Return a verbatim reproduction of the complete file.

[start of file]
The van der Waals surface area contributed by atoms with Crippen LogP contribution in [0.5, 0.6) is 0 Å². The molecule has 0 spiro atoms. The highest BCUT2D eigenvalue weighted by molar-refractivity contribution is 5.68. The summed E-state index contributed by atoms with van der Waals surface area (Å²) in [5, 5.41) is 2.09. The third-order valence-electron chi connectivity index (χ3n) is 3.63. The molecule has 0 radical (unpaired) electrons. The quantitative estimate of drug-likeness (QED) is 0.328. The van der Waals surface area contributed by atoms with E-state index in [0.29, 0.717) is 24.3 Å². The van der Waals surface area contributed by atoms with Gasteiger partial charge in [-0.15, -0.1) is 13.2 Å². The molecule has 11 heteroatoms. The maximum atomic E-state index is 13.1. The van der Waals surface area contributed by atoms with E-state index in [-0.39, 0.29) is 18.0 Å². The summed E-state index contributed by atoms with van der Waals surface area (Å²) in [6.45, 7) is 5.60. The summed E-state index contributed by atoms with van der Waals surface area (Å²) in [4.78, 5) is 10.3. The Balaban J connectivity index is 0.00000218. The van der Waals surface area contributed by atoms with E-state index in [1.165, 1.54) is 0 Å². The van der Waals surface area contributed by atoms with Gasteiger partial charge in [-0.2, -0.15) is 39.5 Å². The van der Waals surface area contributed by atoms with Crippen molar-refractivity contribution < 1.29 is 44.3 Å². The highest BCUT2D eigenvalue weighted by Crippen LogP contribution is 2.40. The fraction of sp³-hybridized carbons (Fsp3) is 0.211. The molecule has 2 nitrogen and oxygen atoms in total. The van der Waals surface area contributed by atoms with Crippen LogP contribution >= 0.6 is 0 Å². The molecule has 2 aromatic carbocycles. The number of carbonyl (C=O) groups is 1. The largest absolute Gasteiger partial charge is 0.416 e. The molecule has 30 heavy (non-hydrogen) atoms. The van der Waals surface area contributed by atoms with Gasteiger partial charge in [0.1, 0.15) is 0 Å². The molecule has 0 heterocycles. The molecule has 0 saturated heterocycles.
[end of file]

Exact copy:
The van der Waals surface area contributed by atoms with Crippen LogP contribution in [0.5, 0.6) is 0 Å². The molecule has 0 spiro atoms. The highest BCUT2D eigenvalue weighted by molar-refractivity contribution is 5.68. The summed E-state index contributed by atoms with van der Waals surface area (Å²) in [5, 5.41) is 2.09. The third-order valence-electron chi connectivity index (χ3n) is 3.63. The molecule has 0 radical (unpaired) electrons. The quantitative estimate of drug-likeness (QED) is 0.328. The van der Waals surface area contributed by atoms with E-state index in [0.29, 0.717) is 24.3 Å². The van der Waals surface area contributed by atoms with Gasteiger partial charge in [-0.15, -0.1) is 13.2 Å². The molecule has 11 heteroatoms. The maximum atomic E-state index is 13.1. The van der Waals surface area contributed by atoms with E-state index in [-0.39, 0.29) is 18.0 Å². The summed E-state index contributed by atoms with van der Waals surface area (Å²) in [6.45, 7) is 5.60. The summed E-state index contributed by atoms with van der Waals surface area (Å²) in [4.78, 5) is 10.3. The Balaban J connectivity index is 0.00000218. The van der Waals surface area contributed by atoms with E-state index in [1.165, 1.54) is 0 Å². The van der Waals surface area contributed by atoms with Gasteiger partial charge in [-0.2, -0.15) is 39.5 Å². The van der Waals surface area contributed by atoms with Crippen molar-refractivity contribution < 1.29 is 44.3 Å². The highest BCUT2D eigenvalue weighted by Crippen LogP contribution is 2.40. The fraction of sp³-hybridized carbons (Fsp3) is 0.211. The molecule has 2 nitrogen and oxygen atoms in total. The van der Waals surface area contributed by atoms with Crippen LogP contribution >= 0.6 is 0 Å². The molecule has 2 aromatic carbocycles. The number of carbonyl (C=O) groups is 1. The largest absolute Gasteiger partial charge is 0.416 e. The molecule has 30 heavy (non-hydrogen) atoms. The van der Waals surface area contributed by atoms with Gasteiger partial charge in [0.1, 0.15) is 0 Å². The molecule has 0 heterocycles. The molecule has 0 saturated heterocycles.